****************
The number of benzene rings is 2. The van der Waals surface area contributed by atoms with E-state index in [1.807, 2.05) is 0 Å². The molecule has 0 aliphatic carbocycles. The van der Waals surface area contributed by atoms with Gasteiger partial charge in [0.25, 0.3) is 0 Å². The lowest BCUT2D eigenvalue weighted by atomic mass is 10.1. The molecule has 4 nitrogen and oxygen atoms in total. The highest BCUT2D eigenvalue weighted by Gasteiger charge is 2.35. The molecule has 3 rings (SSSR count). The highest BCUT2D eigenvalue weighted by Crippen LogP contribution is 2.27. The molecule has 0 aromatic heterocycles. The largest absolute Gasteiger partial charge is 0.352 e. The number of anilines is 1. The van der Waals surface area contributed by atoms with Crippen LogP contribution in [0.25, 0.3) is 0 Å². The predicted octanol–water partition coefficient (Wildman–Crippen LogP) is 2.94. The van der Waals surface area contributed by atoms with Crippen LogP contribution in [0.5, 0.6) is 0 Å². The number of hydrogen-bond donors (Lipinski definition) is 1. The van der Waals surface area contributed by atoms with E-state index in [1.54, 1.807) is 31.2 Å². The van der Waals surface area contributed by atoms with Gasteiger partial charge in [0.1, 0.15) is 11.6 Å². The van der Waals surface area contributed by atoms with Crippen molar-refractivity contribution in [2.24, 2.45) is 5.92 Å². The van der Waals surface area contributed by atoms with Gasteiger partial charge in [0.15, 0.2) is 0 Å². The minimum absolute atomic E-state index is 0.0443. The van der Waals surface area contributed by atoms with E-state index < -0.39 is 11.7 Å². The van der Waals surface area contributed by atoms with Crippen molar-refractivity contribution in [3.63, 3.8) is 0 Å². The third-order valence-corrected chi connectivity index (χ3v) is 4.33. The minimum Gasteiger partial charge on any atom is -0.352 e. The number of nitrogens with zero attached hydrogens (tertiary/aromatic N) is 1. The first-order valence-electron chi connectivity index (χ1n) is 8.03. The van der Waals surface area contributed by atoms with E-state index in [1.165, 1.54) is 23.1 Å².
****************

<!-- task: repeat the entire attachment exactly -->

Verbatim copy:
The number of benzene rings is 2. The van der Waals surface area contributed by atoms with E-state index in [1.807, 2.05) is 0 Å². The molecule has 0 aliphatic carbocycles. The van der Waals surface area contributed by atoms with Gasteiger partial charge in [0.25, 0.3) is 0 Å². The lowest BCUT2D eigenvalue weighted by atomic mass is 10.1. The molecule has 4 nitrogen and oxygen atoms in total. The highest BCUT2D eigenvalue weighted by Gasteiger charge is 2.35. The molecule has 3 rings (SSSR count). The highest BCUT2D eigenvalue weighted by Crippen LogP contribution is 2.27. The molecule has 0 aromatic heterocycles. The largest absolute Gasteiger partial charge is 0.352 e. The number of anilines is 1. The van der Waals surface area contributed by atoms with Crippen LogP contribution in [0.25, 0.3) is 0 Å². The predicted octanol–water partition coefficient (Wildman–Crippen LogP) is 2.94. The van der Waals surface area contributed by atoms with Crippen LogP contribution in [0.5, 0.6) is 0 Å². The number of hydrogen-bond donors (Lipinski definition) is 1. The van der Waals surface area contributed by atoms with E-state index in [1.54, 1.807) is 31.2 Å². The van der Waals surface area contributed by atoms with Gasteiger partial charge in [0.1, 0.15) is 11.6 Å². The van der Waals surface area contributed by atoms with Crippen molar-refractivity contribution in [2.24, 2.45) is 5.92 Å². The van der Waals surface area contributed by atoms with Gasteiger partial charge in [0.15, 0.2) is 0 Å². The minimum absolute atomic E-state index is 0.0443. The van der Waals surface area contributed by atoms with E-state index < -0.39 is 11.7 Å². The van der Waals surface area contributed by atoms with Crippen molar-refractivity contribution in [3.63, 3.8) is 0 Å². The third-order valence-corrected chi connectivity index (χ3v) is 4.33. The minimum Gasteiger partial charge on any atom is -0.352 e. The number of nitrogens with zero attached hydrogens (tertiary/aromatic N) is 1. The first-order valence-electron chi connectivity index (χ1n) is 8.03. The van der Waals surface area contributed by atoms with E-state index in [1.165, 1.54) is 23.1 Å².